Do you have shin splints with running? What about knee or hip pain? Lower back pain? Maybe all of them!
It really should be no surprise, running is freaking complicated! If you really analysis running, you never have both feet on the ground at the same time, when that one foot is in contact with the ground its roughly for 250 milliseconds. In that period of time you need to have harmonious strength, flexibility and correct firing patterns. A 10km run can see upwards of 10,000 steps.
It would make sense if you are a runner you want your feet to function like feet, your ankles to function like ankles and your hips to function like hips.
First off all what do I mean by your ankle function like an ankle.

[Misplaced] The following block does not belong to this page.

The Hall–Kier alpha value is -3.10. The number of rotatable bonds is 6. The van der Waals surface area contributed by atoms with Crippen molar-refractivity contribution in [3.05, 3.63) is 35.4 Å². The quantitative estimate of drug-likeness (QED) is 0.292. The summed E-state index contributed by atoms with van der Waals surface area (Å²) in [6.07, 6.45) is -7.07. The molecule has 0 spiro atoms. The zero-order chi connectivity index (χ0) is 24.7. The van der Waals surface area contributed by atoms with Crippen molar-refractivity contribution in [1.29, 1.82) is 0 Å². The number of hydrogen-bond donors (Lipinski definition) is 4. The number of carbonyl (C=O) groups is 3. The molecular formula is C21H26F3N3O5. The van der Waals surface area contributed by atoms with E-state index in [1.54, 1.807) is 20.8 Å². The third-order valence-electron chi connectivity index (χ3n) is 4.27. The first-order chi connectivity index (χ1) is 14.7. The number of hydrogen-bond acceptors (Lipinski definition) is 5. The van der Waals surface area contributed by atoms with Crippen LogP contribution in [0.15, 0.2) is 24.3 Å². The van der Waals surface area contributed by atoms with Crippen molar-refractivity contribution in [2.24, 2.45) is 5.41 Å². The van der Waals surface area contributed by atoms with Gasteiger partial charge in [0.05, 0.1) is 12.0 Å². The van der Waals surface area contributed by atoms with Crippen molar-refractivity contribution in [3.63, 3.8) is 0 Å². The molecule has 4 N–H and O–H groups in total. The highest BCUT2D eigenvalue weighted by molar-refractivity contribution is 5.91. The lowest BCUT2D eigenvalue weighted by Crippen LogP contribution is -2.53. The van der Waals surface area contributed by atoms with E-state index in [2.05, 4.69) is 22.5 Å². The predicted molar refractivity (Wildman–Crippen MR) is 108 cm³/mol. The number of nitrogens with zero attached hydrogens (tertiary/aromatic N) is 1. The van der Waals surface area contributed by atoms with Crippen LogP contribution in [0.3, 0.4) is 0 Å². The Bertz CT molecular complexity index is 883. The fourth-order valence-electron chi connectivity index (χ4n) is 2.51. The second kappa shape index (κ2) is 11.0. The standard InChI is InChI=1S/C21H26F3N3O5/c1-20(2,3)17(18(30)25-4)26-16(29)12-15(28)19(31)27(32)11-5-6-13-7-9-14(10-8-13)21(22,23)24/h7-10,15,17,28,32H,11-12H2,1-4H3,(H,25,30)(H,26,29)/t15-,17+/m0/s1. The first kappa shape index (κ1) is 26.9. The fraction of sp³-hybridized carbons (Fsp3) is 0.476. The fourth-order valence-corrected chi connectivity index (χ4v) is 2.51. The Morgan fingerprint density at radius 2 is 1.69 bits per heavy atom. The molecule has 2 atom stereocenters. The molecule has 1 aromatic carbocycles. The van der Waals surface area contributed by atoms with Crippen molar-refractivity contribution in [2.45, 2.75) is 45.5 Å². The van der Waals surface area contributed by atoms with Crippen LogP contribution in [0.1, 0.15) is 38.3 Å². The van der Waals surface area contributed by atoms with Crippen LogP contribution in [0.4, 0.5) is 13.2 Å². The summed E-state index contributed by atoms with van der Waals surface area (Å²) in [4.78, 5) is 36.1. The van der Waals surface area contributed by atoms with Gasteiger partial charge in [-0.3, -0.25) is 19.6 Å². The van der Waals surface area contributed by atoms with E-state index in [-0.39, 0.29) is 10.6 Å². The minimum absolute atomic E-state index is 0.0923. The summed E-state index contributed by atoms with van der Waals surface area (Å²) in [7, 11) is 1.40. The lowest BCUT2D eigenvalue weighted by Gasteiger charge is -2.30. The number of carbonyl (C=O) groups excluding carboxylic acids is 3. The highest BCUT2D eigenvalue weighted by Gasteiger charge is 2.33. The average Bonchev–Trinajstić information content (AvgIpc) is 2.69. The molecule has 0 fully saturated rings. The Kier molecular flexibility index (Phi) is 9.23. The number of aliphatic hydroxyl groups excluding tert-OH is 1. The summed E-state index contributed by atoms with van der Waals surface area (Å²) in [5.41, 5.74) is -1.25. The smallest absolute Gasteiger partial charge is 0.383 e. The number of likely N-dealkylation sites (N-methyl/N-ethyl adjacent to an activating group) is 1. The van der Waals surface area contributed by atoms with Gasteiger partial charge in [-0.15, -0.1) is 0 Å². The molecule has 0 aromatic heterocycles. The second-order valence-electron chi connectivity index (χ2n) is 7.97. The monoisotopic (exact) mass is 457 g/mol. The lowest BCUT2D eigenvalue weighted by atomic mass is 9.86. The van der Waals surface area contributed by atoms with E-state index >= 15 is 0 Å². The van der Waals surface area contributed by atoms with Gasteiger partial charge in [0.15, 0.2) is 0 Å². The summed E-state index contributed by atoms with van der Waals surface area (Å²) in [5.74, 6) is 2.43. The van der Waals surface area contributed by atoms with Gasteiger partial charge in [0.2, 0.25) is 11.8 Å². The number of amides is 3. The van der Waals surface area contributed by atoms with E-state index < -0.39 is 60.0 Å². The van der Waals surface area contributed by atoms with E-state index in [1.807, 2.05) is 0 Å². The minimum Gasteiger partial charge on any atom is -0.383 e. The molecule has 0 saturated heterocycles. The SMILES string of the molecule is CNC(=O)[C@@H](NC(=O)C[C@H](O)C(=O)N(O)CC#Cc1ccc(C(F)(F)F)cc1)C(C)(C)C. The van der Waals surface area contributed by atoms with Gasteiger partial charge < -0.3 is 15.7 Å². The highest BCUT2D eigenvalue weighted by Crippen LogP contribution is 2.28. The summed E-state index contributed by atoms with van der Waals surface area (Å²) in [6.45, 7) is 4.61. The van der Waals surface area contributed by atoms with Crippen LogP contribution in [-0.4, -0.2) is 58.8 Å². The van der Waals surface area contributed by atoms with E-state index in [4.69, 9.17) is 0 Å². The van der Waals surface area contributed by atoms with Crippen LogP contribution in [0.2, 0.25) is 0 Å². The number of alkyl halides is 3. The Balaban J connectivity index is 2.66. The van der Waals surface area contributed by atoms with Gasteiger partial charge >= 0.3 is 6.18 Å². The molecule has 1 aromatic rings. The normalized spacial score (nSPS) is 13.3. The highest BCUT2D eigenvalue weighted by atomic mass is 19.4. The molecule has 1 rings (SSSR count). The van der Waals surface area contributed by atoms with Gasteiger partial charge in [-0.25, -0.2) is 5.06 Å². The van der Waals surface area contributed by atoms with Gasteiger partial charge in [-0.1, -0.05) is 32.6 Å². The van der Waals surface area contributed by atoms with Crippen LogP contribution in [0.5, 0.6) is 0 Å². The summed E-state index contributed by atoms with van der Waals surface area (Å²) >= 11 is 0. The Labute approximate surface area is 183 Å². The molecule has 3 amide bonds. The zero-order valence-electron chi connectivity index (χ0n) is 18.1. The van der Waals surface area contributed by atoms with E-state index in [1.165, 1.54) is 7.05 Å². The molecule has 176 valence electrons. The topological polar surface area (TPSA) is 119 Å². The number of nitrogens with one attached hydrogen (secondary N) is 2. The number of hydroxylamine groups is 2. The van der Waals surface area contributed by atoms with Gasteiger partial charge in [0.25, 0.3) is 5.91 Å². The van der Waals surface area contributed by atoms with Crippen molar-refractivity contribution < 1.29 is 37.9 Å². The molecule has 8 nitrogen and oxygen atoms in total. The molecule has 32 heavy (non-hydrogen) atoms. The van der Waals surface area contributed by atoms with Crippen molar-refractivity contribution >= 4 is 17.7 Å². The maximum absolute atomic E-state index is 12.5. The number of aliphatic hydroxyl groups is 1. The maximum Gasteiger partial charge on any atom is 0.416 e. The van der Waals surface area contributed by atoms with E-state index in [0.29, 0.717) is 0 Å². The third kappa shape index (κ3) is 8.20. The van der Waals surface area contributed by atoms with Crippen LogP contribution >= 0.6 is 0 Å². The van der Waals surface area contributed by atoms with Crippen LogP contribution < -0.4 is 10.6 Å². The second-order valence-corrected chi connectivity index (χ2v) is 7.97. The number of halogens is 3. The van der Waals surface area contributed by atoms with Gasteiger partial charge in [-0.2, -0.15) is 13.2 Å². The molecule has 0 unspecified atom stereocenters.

Can your ankle access the normal ranges of motion it should have or does it move more like it’s in a ski boot.
One of the first things I check on all my runners is do they have the necessary dorsiflexion in their ankles. Because if they don’t they are going to end up compensating somewhere else.
Just imagine trying to run in ski boots!
Go ahead and give the above test a try to see if your ankles function like ankles. What you want to do is keep your heel flat on the ground the entire time. When you bring your knee to the wall make sure it goes directly over your second and third toe. Don’t try to cheat by having your foot collapse in or turning your shoulders. The furthest your can get your big toe from the wall without the heel lifting up is your score. I like to see runners at least 4” from the wall.